Tennessee’s COVID-19 rent-relief program is kicking off in earnest as a call center is now open for renters seeking financial aid, while an online portal is set to open Monday, March 1.
The Maryville Housing Authority (MHA) announced on social media this week that the Tennessee Housing Development Agency (THDA) has opened a call center for people adversely affected by COVID-19.
“Under guidance from the U.S. Treasury, funds designated as part of the COVID-19 Rent Relief Act of 2020 will support renters who are or have been struggling to pay rent, utilities or other home energy costs due to loss of wages/income as a result of the pandemic,” the announcement stated.
Renters and landlords now can call 844-500-1112 for assistance.
THDA’s website states eligibility will depend upon individuals’ situations.
“Renters who have experienced economic hardship beginning on or after March 13, 2020, as a result of the COVID-19 pandemic and who meet additional eligibility requirements will qualify for this assistance,” the site states.
According to an automated message, the call center hours are 8 a.m. to 6 p.m. Mondays through Saturdays.
THDA will open its online portal Monday, when people can fill out a relief application.
MHA Director Nancy Burnette told The Daily Times on Friday that the organization is encouraging residents to pursue relief money.
She called THDA to make sure public housing and Section 8 residents would be eligible for relief. THDA said they would be.
“That was exciting and we’re pleased and happy for everybody that needs the help,” Burnette said.
THDA announced in January that Tennessee alone gets $485 million in federal money to provide for rent issues aggravated by the pandemic. Gov. Bill Lee’s office tasked the organization with distribution of the funds, according to a January announcement.
Great Smoky Mountains National Park released a video Friday that highlights its Smokies Hikes for Healing program, an initiative led by Park Superintendent Cassius Cash in response to the social upheavals of 2020.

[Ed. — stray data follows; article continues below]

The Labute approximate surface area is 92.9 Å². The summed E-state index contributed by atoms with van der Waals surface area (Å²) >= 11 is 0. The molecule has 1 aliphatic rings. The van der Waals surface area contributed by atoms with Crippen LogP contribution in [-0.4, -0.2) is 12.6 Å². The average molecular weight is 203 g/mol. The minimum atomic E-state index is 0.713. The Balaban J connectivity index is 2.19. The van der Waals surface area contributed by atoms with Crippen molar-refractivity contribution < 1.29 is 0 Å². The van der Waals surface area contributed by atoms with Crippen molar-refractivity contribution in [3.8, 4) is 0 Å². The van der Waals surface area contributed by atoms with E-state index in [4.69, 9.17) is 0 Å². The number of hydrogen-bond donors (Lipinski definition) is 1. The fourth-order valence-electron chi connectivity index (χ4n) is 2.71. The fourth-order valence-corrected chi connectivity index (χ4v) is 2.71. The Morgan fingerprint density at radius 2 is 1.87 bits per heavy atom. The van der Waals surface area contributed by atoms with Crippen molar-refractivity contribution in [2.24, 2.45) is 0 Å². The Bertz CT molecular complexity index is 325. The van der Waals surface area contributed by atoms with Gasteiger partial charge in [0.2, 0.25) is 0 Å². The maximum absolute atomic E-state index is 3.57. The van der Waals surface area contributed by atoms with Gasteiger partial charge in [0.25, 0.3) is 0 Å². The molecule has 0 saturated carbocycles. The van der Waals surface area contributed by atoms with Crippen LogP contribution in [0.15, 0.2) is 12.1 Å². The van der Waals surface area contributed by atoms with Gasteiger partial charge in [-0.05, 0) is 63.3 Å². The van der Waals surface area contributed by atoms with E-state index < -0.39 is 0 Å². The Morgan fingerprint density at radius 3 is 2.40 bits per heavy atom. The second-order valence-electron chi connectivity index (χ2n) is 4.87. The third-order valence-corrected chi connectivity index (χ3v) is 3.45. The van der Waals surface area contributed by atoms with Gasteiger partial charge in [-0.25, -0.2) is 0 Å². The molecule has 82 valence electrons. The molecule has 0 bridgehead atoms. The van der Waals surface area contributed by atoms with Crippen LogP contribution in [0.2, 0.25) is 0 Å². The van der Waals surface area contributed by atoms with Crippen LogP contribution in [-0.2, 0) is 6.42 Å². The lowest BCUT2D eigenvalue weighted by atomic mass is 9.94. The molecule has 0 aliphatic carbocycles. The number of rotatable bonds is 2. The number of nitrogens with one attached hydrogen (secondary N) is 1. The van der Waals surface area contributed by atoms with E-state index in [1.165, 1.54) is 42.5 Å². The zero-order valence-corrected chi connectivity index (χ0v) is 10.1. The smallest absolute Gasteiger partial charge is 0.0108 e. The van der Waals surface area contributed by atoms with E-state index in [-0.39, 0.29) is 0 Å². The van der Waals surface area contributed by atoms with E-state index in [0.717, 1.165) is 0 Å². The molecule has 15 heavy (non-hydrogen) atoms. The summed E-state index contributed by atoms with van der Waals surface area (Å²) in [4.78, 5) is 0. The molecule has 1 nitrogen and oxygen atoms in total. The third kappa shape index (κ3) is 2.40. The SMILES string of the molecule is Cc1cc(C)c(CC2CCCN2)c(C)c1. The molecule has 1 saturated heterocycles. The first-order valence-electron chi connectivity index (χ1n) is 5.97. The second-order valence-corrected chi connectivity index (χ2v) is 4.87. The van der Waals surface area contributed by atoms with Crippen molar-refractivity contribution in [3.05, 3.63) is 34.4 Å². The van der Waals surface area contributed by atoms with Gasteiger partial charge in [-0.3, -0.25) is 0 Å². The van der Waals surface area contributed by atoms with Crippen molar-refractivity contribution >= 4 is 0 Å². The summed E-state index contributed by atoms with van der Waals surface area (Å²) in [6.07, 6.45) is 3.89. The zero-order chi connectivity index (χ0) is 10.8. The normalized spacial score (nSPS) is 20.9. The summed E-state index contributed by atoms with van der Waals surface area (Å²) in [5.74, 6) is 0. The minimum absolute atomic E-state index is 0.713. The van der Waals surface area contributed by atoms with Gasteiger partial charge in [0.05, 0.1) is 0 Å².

The 4-minute video documents a program aimed at providing “a space for people to have open conversations about racism, diversity, and inclusion in a place long recognized for its incredible diversity,” according to the announcement.
“As an African American man and son of a police officer, I found myself overwhelmed with the challenges we faced in 2020 and the endless news cycle that focused on racial unrest,” Cash said in a press release. “My medicine for dealing with this stress was a walk in the woods, and I felt called to share that experience with others. Following a summer hike in the park, I brought together our team to create an opportunity for people to come together for sharing, understanding, and healing.”
That opportunity provided an “ideal backdrop” for conversations among the 60 individuals who participated in the hikes. More than 200 people applied to the program.
Longtime park partner Great Smoky Mountains Association assisted in the creative development of the program and website, according to the announcement, along with financial support from Friends of the Smokies and New Belgium Brewing Company.
The park released a video highlighting the program’s conversation, theme and leadership. It can be found with other information at www.smokieshikesforhealing.org.